Discovering the power of good questions
The past week was remarkably generative for me. I was participating in the MOOC-MOOC, and also at the same time participating in an online course about teaching and learning. The two learning environments were at opposite ends of the continuum – from the chaos that is a MOOC, to the order that is characteristic of a business college class.
I discovered that I had challenges with both ends of the continuum. The chaos of the MOOC proved to be too much for me at times, I struggled to engage in a meaningful way, and found myself restless and overwhelmed. The order of the business class has proved to be too much order for me at all times, and I found myself restless and frustrated.
The dynamic tension between the two has raised many questions for me to explore, and that’s exactly what learning is for me – exploring questions, on my own, and with others. One of the big leaps in learning for me was to expose what was going on for me affectively in the MOOC – because it was about my sense of failure and frustration. That marked the very first time I tolerated the sense of vulnerability that I experience in posting “to the world” those unformed, swirling thoughts and feelings that actually characterize active learning, and asking for help. On the other hand, I saw that wouldn’t be the norm for the business class – and that’s too bad. Confusion, frustration and ambivalence together make the perfect storm for a teachable moment.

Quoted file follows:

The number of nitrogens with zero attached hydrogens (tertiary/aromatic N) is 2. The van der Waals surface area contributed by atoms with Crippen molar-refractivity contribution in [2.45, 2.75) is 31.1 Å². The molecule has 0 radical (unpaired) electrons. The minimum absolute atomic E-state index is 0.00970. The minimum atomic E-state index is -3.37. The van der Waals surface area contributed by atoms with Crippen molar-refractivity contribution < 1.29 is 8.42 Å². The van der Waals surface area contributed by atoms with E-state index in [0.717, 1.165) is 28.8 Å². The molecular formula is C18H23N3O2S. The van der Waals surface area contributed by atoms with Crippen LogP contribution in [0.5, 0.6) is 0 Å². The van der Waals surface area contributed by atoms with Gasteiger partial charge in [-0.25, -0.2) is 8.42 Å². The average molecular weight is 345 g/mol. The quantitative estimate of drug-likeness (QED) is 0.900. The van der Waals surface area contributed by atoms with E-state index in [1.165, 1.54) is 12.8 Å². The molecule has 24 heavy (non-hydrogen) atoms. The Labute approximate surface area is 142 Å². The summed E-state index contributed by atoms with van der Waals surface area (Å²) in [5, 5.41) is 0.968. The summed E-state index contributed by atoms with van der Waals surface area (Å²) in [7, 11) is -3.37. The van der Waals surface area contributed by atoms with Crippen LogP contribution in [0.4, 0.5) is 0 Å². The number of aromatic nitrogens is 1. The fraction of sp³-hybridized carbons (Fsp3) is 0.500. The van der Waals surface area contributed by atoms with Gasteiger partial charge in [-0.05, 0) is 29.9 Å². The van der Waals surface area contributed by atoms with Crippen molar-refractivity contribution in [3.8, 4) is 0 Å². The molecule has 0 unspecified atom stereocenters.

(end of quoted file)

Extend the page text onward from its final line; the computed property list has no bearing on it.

The other challenge to a stance that I was unaware of was my identity as an expert. I studied learning theory for 5 years – doesn’t that make me an expert learner? Of course not. Like every other human, the best place to start learning is from a position of not knowing – and to tolerate that feeling is particularly uncomfortable for people who have spent a long time in academia, focusing on knowing a lot about a particular discipline. I’ve re-framed my understanding of the role of the expert in teaching – to ask good questions, to model the discipline and rigor of not asserting without engaging deeply with a discussion, to help students develop a shared language in common about topics and issues (and align that in some way with the language of the discipline), and most importantly, to model how an “expert” goes about not knowing, exploring the question using resources in a critical way – in other words, how to be a learner with other learners.